You think running a marathon is tough? Try running a marathon wearing a 40-lb exoskeleton strapped to your lower body. And try doing it without the use of your legs.
It took her 16 days, but 32-year-old Claire Lomas has done it. On May 8, she crossed the finish line of a race that began on April 22, greeted by crowds of supporters as she emerged from under an arch of red balloons at the marathon’s end. Lomas, who is paralyzed from the chest down, wore a “bionic” suit designed to allow people with lower-limb paralysis to walk and stand, which helped her cover about two miles a day. The ReWalk suit, designed by Israeli firm Argo Medical Technologies, was recently approved by the U.S. Food and Drug Administration (and, as close TV watchers will note, featured on an episode of Glee). It costs about $70,000.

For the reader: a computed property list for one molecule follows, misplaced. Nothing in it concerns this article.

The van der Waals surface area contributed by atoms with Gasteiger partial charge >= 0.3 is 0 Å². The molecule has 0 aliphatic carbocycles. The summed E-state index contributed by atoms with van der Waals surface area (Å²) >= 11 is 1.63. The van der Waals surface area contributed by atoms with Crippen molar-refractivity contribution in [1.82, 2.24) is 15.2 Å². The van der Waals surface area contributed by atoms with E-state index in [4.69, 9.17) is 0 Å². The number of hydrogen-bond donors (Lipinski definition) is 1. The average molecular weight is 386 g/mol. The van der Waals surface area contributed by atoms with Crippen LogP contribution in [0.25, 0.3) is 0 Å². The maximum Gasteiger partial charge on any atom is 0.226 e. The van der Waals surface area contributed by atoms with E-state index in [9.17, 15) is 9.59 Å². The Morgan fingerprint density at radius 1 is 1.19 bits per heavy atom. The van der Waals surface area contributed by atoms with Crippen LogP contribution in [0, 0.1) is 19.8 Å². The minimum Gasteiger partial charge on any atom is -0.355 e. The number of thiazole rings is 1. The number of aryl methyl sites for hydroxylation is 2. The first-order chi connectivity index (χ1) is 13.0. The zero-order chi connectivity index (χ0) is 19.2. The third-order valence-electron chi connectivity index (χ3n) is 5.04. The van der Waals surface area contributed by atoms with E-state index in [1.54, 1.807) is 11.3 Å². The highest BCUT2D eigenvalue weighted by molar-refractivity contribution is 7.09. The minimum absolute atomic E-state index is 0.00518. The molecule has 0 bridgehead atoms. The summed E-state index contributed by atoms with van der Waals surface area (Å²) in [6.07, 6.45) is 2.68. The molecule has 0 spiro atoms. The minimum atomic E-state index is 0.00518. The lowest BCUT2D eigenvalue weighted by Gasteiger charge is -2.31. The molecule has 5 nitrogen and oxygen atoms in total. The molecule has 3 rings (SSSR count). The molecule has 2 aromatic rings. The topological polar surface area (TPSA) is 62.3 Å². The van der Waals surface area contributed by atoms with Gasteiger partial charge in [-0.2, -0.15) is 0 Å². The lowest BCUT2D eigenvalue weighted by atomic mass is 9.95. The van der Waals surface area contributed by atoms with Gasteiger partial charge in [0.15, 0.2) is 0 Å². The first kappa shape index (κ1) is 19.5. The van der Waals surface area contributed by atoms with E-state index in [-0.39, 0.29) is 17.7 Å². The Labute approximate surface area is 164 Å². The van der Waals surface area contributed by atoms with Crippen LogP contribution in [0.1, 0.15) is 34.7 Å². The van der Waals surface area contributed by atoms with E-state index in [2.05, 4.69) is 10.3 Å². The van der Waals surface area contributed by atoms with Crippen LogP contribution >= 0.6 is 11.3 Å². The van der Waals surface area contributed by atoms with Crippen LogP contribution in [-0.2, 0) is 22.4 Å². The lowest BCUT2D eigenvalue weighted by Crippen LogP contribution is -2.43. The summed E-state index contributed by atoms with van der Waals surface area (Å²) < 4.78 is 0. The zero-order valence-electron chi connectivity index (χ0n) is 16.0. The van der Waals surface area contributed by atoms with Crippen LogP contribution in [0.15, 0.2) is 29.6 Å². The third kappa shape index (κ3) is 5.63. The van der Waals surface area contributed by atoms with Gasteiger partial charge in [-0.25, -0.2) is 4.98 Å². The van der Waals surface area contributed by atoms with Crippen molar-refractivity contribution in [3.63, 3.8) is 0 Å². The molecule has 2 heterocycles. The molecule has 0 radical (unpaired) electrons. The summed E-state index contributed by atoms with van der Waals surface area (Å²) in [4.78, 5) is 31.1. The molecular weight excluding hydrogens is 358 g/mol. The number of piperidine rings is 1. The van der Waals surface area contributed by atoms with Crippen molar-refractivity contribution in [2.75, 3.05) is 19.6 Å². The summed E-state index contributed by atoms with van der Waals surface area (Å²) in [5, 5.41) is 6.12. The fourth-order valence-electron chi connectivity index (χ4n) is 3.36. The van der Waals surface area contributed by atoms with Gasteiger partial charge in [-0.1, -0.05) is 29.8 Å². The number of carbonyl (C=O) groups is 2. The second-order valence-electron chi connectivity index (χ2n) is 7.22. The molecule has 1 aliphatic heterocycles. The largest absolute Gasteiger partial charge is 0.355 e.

Lomas decided to enter the marathon to raise money for Spinal Research, a charity that invests in medical research into treatments for paralysis. Lomas herself broke her neck, ribs and back when she was thrown off a horse in 2007. She has raised nearly $130,000 for the charity so far.
“It was really emotional and I couldn’t believe the support — I’m still in shock really,” she told the BBC. “The last half a mile or so was pretty easy to walk because I had everyone just pushing me forward.”
Lomas was accompanied along the way by her husband, mother, and 13-month-old daughter, who she called a “good group” to have been walking with.
However, Lomas will not receive the medal customarily given to every finisher, nor will her time be entered in the official record books: Marathon rules state that competitors must complete the race in the same day to receive one. The outrage has has prompted many marathoners to send Lomas their medal instead, and she will also receive a special trophy from the race’s organizers.